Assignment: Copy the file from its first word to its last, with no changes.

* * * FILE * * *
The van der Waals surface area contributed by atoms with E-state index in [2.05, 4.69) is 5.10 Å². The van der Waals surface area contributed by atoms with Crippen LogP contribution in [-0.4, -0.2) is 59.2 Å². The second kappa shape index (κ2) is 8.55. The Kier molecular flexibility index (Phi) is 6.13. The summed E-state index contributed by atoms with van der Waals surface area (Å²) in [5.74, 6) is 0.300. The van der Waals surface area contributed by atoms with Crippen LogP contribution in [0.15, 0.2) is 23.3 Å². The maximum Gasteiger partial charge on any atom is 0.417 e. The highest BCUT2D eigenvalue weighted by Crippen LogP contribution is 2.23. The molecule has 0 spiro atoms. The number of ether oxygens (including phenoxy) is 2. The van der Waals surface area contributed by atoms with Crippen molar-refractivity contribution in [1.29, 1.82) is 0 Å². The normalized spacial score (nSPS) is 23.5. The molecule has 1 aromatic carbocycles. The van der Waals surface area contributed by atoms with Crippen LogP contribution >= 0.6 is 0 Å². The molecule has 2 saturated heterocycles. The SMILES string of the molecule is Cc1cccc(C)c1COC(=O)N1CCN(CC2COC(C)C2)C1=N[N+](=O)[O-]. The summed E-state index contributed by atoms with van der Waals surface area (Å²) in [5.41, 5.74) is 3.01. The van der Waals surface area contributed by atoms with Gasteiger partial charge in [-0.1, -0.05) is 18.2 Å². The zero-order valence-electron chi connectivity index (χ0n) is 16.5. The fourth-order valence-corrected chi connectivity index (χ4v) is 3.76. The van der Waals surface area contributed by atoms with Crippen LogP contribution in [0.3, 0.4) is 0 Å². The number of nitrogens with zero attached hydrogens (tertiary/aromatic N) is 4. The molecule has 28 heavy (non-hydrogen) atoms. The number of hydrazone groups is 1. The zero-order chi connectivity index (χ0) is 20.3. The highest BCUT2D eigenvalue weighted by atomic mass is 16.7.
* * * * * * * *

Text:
The van der Waals surface area contributed by atoms with E-state index in [2.05, 4.69) is 5.10 Å². The van der Waals surface area contributed by atoms with Crippen LogP contribution in [-0.4, -0.2) is 59.2 Å². The second kappa shape index (κ2) is 8.55. The Kier molecular flexibility index (Phi) is 6.13. The summed E-state index contributed by atoms with van der Waals surface area (Å²) in [5.74, 6) is 0.300. The van der Waals surface area contributed by atoms with Crippen LogP contribution in [0.15, 0.2) is 23.3 Å². The maximum Gasteiger partial charge on any atom is 0.417 e. The highest BCUT2D eigenvalue weighted by Crippen LogP contribution is 2.23. The molecule has 0 spiro atoms. The number of ether oxygens (including phenoxy) is 2. The van der Waals surface area contributed by atoms with Crippen molar-refractivity contribution in [1.29, 1.82) is 0 Å². The normalized spacial score (nSPS) is 23.5. The molecule has 1 aromatic carbocycles. The van der Waals surface area contributed by atoms with Crippen LogP contribution >= 0.6 is 0 Å². The molecule has 2 saturated heterocycles. The SMILES string of the molecule is Cc1cccc(C)c1COC(=O)N1CCN(CC2COC(C)C2)C1=N[N+](=O)[O-]. The summed E-state index contributed by atoms with van der Waals surface area (Å²) in [5.41, 5.74) is 3.01. The van der Waals surface area contributed by atoms with Gasteiger partial charge in [-0.1, -0.05) is 18.2 Å². The zero-order valence-electron chi connectivity index (χ0n) is 16.5. The fourth-order valence-corrected chi connectivity index (χ4v) is 3.76. The van der Waals surface area contributed by atoms with Crippen LogP contribution in [0.3, 0.4) is 0 Å². The number of nitrogens with zero attached hydrogens (tertiary/aromatic N) is 4. The molecule has 28 heavy (non-hydrogen) atoms. The number of hydrazone groups is 1. The zero-order chi connectivity index (χ0) is 20.3. The highest BCUT2D eigenvalue weighted by atomic mass is 16.7.